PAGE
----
ISIS destroyed shrines 5 Beautiful Historic Shrines Destroyed Forever by Militants in Iraq
AP

The al-Askari shrine in Samarra, which was attacked in 2006, has become a target again. Among the shrines and tombs that have been destroyed (partly by bulldozers), are the tomb of the Mosul scholar and historian al-Jazari (1160-1233), the Tomb of Jonah on the Eastern side of Mosul, the shrine of Sheikh Fathi, the golden dome of the Shiite’s Saad bin Aqeel Husseiniya shrine, and the shrine of Imam Sultan bin Asim Abdullah ibn Umar, southeast of Mosul. Yesterday, two shrines in the Basheer village, some 15km south of Kirkuk were destroyed. Destruction is not limited to sites of Sunnite or Shiite worship.

Modern statues that have been targeted or destroyed include the statue of the poet Abu Tamman (c. 788-845) and the statue of the 19th century composer Othman al-Mousuli. Among other places of worship already destroyed are the Al-Jawad Husseiniya mosque in Tal Afar and the Al-Qubba Husseiniya mosque in Mosul, both important sites for Shiites. Eleven sites of Christian worship have been destroyed including the Chaldean archdiocese. A statue of the Virgin Mary in a church in Mosul was also destroyed. There are expectations that more is to come. Among the libraries lost is the Diyala Province Library where some 1,500 books were burned.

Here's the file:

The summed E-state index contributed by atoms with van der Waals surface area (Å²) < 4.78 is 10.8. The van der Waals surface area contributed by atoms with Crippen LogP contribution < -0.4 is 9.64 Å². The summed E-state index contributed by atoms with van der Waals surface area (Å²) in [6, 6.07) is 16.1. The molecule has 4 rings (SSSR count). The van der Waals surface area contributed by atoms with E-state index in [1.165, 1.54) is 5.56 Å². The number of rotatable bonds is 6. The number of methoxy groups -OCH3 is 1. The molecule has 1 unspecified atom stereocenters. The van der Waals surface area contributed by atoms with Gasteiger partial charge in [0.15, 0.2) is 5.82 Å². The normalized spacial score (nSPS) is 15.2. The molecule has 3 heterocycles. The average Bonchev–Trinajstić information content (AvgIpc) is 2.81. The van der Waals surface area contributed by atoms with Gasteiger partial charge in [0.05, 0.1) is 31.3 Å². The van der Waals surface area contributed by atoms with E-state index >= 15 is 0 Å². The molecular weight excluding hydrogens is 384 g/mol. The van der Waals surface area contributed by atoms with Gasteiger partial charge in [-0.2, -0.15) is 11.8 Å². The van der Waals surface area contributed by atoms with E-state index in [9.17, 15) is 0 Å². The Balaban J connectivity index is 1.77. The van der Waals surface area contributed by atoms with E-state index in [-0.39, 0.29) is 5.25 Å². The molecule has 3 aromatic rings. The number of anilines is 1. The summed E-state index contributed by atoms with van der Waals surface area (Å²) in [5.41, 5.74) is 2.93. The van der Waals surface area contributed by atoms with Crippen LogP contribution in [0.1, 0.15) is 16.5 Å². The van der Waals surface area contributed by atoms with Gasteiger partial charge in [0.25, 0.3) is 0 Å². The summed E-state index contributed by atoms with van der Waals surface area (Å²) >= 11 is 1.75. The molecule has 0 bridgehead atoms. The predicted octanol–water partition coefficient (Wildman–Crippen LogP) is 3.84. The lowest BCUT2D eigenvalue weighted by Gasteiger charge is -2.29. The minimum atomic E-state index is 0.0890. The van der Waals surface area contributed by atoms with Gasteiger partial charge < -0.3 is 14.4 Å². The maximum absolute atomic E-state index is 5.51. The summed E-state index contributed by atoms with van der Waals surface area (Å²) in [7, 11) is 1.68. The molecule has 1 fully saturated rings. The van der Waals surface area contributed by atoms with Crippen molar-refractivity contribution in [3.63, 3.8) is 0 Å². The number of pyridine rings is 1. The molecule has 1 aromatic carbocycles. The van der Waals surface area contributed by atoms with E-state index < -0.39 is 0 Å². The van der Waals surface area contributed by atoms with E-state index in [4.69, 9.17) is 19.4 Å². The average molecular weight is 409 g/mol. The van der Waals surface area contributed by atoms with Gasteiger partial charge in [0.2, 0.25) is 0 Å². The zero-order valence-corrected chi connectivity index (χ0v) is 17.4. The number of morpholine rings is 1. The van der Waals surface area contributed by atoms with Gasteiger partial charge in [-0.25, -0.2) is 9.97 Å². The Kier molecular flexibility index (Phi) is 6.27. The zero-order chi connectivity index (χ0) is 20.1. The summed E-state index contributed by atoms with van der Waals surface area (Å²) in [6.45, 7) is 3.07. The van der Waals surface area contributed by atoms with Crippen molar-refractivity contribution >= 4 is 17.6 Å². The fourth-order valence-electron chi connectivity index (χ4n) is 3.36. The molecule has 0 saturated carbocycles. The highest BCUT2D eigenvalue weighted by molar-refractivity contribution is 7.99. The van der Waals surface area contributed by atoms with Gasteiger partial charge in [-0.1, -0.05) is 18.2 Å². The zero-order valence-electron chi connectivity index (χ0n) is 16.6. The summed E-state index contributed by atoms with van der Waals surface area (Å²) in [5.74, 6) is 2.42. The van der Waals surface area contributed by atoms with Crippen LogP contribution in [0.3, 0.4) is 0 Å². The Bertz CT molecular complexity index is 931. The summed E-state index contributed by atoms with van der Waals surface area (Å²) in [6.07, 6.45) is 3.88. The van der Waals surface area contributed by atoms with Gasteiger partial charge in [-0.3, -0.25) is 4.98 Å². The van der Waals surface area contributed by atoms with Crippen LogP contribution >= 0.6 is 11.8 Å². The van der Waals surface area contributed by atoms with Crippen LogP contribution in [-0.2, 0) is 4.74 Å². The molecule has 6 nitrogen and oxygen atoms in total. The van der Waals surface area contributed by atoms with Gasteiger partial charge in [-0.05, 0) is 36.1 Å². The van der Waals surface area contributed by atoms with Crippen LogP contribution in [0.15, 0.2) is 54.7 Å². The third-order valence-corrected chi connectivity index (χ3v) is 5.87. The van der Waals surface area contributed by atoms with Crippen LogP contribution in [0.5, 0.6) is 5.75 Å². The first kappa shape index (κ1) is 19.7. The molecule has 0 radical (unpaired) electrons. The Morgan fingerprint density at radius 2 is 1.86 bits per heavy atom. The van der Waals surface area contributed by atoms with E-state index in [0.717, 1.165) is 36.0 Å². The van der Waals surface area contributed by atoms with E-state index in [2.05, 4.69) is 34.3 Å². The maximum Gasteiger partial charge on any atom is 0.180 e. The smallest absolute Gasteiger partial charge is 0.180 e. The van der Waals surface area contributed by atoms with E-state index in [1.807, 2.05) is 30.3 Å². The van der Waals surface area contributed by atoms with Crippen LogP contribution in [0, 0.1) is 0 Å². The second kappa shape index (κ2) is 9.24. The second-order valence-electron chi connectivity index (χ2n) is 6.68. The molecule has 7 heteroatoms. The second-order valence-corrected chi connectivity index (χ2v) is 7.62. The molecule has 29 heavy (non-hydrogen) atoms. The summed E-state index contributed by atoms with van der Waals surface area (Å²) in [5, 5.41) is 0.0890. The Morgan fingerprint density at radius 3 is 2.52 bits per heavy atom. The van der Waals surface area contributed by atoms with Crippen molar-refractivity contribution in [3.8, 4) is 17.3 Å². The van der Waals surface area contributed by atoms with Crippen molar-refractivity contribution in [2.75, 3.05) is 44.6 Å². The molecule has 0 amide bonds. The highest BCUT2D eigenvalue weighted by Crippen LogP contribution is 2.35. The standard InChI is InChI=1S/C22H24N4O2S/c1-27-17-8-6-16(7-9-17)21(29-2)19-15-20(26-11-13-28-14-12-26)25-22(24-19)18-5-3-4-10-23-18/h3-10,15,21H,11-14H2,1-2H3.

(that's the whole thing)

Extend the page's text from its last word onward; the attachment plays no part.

Mr. al-Hamdani ended his presentation with a call for cooperation from the international community. There are many legal frameworks and international protocols that prevent stolen artefacts from leaving the country. Iraq needs support from the surrounding countries including Iran, Saudi Arabia, Syria and Turkey, but it also needs the help of dealers, collectors, and museums .They must pay particular attention to stopping the illicit trade in materials. We all must work together, as protecting Iraqi cultural heritage– the memory of humankind– is a global issue. On Wednesday, an official Iraq delegation asked UNESCO for immediate help.